My Tips For A Good Résumé / Employment Application

I have done a lot of recruiting over the years. It’s never been my main job, but at a smaller company, it’s always been something I’ve had to do. I’ve probably done hundreds and hundreds of interviews at this point and hired dozens of people. Working on recruiting is very rewarding once you find the right person for your company, but unfortunately it’s a long process to find the right person.

This means I come into contact with a lot of bad applications. Sadly, there are a lot of good, talented people hiding behind bad résumés. After seeing the same problems over-and-over, I thought it might be helpful to share my tips on making a résumé better. Most of these are geared towards tech because that’s what I know. So, here we go:

  • Tell me what you’ve done with the services/apps/AWS products you’ve used, don’t simply list them all.
    Anyone can create an AWS account and “use” those services. I’ve interviewed people that listed off tons of AWS services on résumés, but after I interview them, it’s clear that they haven’t been using AWS any differently than a normal VPS or dedicated server provider. Or many of the projects they worked on never made it to production. I want to know what you built, how long you used/maintained it, what problems you ran into, what your responsibility was, what type of things broke on it and why, why you chose those services in the first place, etc.
  • Make it clear what your role in any project was.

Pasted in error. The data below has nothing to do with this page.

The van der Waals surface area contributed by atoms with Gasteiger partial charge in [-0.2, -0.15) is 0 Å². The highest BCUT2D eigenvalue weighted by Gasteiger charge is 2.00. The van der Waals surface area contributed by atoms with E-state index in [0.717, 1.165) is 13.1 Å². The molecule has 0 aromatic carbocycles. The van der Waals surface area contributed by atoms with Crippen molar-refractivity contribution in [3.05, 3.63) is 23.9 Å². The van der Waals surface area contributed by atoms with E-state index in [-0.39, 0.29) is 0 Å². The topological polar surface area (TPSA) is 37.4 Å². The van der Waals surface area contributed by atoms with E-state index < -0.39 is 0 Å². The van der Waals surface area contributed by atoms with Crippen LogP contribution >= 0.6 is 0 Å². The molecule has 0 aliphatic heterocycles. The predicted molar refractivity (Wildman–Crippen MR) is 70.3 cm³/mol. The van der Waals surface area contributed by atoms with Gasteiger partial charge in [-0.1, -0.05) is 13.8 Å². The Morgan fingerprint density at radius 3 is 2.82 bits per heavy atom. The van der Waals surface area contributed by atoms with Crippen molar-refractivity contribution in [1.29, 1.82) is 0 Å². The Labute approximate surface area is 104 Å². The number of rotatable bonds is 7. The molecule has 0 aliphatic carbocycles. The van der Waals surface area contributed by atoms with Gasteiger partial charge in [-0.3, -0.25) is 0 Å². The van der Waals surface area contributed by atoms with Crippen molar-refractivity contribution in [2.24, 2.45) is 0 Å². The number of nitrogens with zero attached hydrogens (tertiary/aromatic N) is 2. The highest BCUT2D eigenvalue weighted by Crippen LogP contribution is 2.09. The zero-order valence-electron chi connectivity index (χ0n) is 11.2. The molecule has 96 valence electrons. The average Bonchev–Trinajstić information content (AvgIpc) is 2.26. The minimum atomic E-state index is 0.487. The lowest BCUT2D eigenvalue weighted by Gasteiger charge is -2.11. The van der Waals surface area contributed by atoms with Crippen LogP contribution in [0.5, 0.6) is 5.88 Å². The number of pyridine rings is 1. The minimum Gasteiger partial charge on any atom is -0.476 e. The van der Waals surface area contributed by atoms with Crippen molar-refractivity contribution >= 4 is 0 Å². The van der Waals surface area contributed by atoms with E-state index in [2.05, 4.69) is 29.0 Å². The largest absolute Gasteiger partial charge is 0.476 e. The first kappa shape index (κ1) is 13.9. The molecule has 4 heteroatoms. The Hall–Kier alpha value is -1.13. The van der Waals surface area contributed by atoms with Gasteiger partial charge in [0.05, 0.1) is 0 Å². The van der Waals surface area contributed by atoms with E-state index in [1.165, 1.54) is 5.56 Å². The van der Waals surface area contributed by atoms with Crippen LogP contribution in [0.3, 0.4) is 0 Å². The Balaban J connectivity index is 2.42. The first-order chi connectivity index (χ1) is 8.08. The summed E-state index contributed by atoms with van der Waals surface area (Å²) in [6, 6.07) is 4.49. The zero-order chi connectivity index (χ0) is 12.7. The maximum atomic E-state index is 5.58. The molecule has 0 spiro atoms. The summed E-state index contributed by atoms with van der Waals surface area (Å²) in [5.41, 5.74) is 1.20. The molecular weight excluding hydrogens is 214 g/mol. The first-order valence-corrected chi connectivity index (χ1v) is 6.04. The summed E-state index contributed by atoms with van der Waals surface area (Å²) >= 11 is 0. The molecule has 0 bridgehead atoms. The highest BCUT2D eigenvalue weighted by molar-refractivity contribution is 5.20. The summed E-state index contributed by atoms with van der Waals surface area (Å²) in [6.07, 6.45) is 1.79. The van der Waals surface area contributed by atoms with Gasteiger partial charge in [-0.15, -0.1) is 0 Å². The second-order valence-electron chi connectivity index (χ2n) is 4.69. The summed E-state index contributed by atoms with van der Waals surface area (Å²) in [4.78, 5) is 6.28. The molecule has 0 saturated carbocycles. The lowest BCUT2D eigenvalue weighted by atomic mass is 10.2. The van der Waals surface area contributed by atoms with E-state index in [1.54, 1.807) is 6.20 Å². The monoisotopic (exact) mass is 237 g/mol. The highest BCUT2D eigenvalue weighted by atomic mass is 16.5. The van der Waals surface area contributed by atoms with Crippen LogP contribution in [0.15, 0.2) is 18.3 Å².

Did you build the platform from scratch on your own? Was it you and one other person? Was it a team of 10? Did you only handle QA or support for the platform? Were you on-call when it broke? Was the platform in maintenance mode when you came on or did you make changes to it? All of these answers change your seniority level and are important to know and they are frequently unclear on resumes. Sometimes (although rare) this is an intentional deception but it will come out eventually and it simply means you’re wasting your time and mine. Other times it seems like people focus too much on summarizing what the company they worked for did instead of what they did at that company (which becomes especially useless information for people coming from larger companies).
  • Skipping a cover letter or writing a generic one that is a few sentences is a wasted opportunity.
    The résumé/CV is the item you send around to a bunch of different companies. The cover letter should be where you customize your message to the company you’re applying for. It’s where you can highlight projects/skills from your past that are applicable to what the company is working on. This is where you should really be heavily selling yourself to the company. The company is looking to solve a problem and you are the solution! At the bare minimum, you can show you actually know what the company does and took an interest. This is a good place to ask questions, too. If the company is unclear about what their pain points are, ask them!

If anyone has any other suggestions or disagree with my feedback, feel free to hit me up on twitter @gmcmillan or email me.

%d bloggers like this: